November 9, 2012
Pharmaceuticals Benefit From ‘Green’ Manufacturing
Alan McStravick for redOrbit.com — Your Universe Online
It seems even the pharmaceutical industry is getting on the ℠go green´ bandwagon. Researchers from the University of Gothenburg in Sweden are finding that there is a more ecologically prudent manner for the production of pharmaceuticals.
When labs are producing pharmaceuticals, they do so through a series of chemical reactions. These reactions require a catalyst to occur. Chemically speaking, a catalyst is a substance that will trigger a chemical reaction and most often precious metals are used. Many of these metals are difficult to extract or can only be done through environmentally damaging ways.
Chemist Per-Fredrik Larsson and colleagues have now demonstrated how small quantities of copper work well to help limit the overall quantity of catalysts needed for pharmaceutical production.
"This is an important finding, not just academically but also for industry," says chemist Per-Fredrik Larsson.
Catalysis has proven to be one of the most important tools in the field of chemistry. In fact, considering the Haber-Bosch process, developed to aid in the production of fertilizer, one could argue that it might be one of the more important scientific processes ever realized. Without Haber-Bosch, it has been calculated, the global population would only be half of what it is today.
Catalysis, itself, is the change in rate of a chemical reaction due to the participation of a catalyst. A catalyst is different than other reagents that participate in a chemical reaction in that the catalyst is not, itself, consumed by the reaction. This allows a catalyst to be used in multiple chemical transformations.
As mentioned above, the field of organic chemistry often relies on precious metals as catalysts in the production of several organic molecules. The organic molecules that are created often have important applications in areas such as pharmaceuticals and fine chemicals. As an example, it was just in 2010 that Richard F. Heck, Ei-ichi Negishi and Akira Suzuki were the recipients of the Nobel Prize in Chemistry for their work on palladium catalysis.
"A problem with precious metals like palladium is that they are both expensive and harmful to the environment," says Larsson at the Department of Chemistry and Molecular Biology.
Because of the environmental hazards involved in the extraction of precious metals, many researchers in recent years have begun evaluating the efficacy of several different non-precious metals for use in the catalytic process. They have primarily explored iron and copper.
"Iron catalysts have proven to be a competitive alternative to precious metals for a number of reactions," says Larsson. "An in-depth understanding of how these reactions work is incredibly important if we are to take this further. The results from our studies with iron led to several important insights into just how complex the chemistry can be."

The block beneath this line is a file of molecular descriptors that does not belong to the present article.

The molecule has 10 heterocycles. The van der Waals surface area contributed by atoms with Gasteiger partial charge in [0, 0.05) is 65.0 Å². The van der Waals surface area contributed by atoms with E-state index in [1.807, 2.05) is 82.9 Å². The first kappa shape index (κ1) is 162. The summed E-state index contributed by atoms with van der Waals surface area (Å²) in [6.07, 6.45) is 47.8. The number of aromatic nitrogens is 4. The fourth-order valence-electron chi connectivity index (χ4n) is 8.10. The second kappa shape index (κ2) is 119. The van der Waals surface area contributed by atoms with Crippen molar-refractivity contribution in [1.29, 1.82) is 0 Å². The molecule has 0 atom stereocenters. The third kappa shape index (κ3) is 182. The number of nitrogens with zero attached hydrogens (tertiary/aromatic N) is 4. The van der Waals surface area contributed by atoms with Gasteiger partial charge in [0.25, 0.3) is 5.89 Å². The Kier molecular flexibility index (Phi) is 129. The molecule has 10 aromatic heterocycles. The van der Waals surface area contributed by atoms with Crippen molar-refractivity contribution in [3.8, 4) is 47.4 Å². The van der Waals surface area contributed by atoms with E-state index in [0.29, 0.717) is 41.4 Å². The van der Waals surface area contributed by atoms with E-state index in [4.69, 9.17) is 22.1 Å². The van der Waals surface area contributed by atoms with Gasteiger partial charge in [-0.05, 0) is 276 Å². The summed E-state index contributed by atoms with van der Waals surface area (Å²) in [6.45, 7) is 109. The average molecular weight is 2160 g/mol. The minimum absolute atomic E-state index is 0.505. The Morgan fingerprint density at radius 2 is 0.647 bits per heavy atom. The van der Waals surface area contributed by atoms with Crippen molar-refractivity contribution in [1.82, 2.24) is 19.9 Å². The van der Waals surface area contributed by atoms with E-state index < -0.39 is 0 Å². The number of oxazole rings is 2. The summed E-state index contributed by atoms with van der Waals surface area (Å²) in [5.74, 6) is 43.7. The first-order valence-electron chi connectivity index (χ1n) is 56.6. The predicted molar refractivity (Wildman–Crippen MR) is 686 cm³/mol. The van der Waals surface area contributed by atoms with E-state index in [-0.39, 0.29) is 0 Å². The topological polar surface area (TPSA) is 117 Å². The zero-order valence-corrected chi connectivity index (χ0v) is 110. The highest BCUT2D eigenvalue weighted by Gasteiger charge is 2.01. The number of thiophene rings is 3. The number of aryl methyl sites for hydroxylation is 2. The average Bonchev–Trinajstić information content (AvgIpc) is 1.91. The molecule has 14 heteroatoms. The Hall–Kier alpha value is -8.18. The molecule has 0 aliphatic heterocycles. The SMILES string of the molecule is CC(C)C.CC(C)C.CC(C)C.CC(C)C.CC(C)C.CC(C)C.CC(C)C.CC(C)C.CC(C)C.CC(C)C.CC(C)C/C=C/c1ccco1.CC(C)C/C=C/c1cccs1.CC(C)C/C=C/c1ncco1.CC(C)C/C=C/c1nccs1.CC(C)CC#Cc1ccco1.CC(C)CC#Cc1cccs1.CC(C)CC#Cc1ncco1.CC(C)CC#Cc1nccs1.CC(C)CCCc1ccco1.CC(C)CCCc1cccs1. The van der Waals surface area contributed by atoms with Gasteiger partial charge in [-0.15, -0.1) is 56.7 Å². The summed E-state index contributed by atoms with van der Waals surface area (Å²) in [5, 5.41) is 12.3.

Larsson and his research group don´t just focus on experimental methods, though. They also work with calculation models in an attempt to understand just how the chemistry works.
While the team, working with Professor Carsten Bolm of RWTH Aachen University in Germany, was working with iron catalysis, they noted something interesting. During experiments with the iron, they found that some reactions that had originally thought to have been catalyzed by iron had actually experienced catalysis due to traces of copper that were found in the commercially available iron source.
The reason this is interesting is because copper had previously been thought to be an ineffective catalyst as it required large quantities of the metal in combination with high reaction temperatures. So, how was it that trace elements in iron were able to complete a catalytic reaction?
"Our results show that copper has been given an undeservedly bad name as a catalyst," says Larsson. "Given that copper chemistry is over a century old, it's surprising that nobody's realized this before."
This finding could lead to phenomenal advances is the pharmaceutical industry. Right now, there is a strict limitation on the use of catalysts as the quantity of metal in the end-product is highly regulated. Also, the recovery process from catalysis can be both difficult and expensive. Learning that small quantities of copper can be an effective catalyst is an important discovery.
"We've developed and studied reactions with small quantities of copper and tried to understand how and why they work," says Larsson.
The results and conclusions for iron and copper catalysts are a major contribution to this field of research and are important for its continued development.